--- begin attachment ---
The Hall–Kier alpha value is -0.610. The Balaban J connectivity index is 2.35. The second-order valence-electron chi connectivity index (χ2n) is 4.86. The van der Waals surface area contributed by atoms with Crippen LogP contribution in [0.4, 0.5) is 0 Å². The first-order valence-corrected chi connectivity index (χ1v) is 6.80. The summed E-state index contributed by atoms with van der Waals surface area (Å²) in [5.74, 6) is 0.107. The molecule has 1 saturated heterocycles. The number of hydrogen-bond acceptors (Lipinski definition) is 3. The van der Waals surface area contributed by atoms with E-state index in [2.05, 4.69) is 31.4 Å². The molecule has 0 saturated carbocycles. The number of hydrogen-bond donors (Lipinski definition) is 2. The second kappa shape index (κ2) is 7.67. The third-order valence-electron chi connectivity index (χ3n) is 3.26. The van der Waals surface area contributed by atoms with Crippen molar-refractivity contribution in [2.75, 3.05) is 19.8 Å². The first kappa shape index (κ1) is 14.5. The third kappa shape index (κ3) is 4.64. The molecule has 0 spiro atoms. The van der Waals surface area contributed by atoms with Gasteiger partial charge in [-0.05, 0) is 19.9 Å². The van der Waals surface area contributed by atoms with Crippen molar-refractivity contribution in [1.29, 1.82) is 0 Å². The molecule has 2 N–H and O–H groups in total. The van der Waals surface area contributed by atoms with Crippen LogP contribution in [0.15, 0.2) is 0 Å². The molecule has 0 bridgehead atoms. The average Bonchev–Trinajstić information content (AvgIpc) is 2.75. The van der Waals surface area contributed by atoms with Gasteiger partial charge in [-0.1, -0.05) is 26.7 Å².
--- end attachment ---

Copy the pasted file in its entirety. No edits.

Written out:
The Hall–Kier alpha value is -0.610. The Balaban J connectivity index is 2.35. The second-order valence-electron chi connectivity index (χ2n) is 4.86. The van der Waals surface area contributed by atoms with Crippen LogP contribution in [0.4, 0.5) is 0 Å². The first-order valence-corrected chi connectivity index (χ1v) is 6.80. The summed E-state index contributed by atoms with van der Waals surface area (Å²) in [5.74, 6) is 0.107. The molecule has 1 saturated heterocycles. The number of hydrogen-bond acceptors (Lipinski definition) is 3. The van der Waals surface area contributed by atoms with E-state index in [2.05, 4.69) is 31.4 Å². The molecule has 0 saturated carbocycles. The number of hydrogen-bond donors (Lipinski definition) is 2. The second kappa shape index (κ2) is 7.67. The third-order valence-electron chi connectivity index (χ3n) is 3.26. The van der Waals surface area contributed by atoms with Crippen molar-refractivity contribution in [2.75, 3.05) is 19.8 Å². The first kappa shape index (κ1) is 14.5. The third kappa shape index (κ3) is 4.64. The molecule has 0 spiro atoms. The van der Waals surface area contributed by atoms with Gasteiger partial charge in [-0.05, 0) is 19.9 Å². The van der Waals surface area contributed by atoms with Crippen molar-refractivity contribution in [1.29, 1.82) is 0 Å². The molecule has 2 N–H and O–H groups in total. The van der Waals surface area contributed by atoms with Crippen LogP contribution in [0.15, 0.2) is 0 Å². The molecule has 0 bridgehead atoms. The average Bonchev–Trinajstić information content (AvgIpc) is 2.75. The van der Waals surface area contributed by atoms with Gasteiger partial charge in [-0.1, -0.05) is 26.7 Å².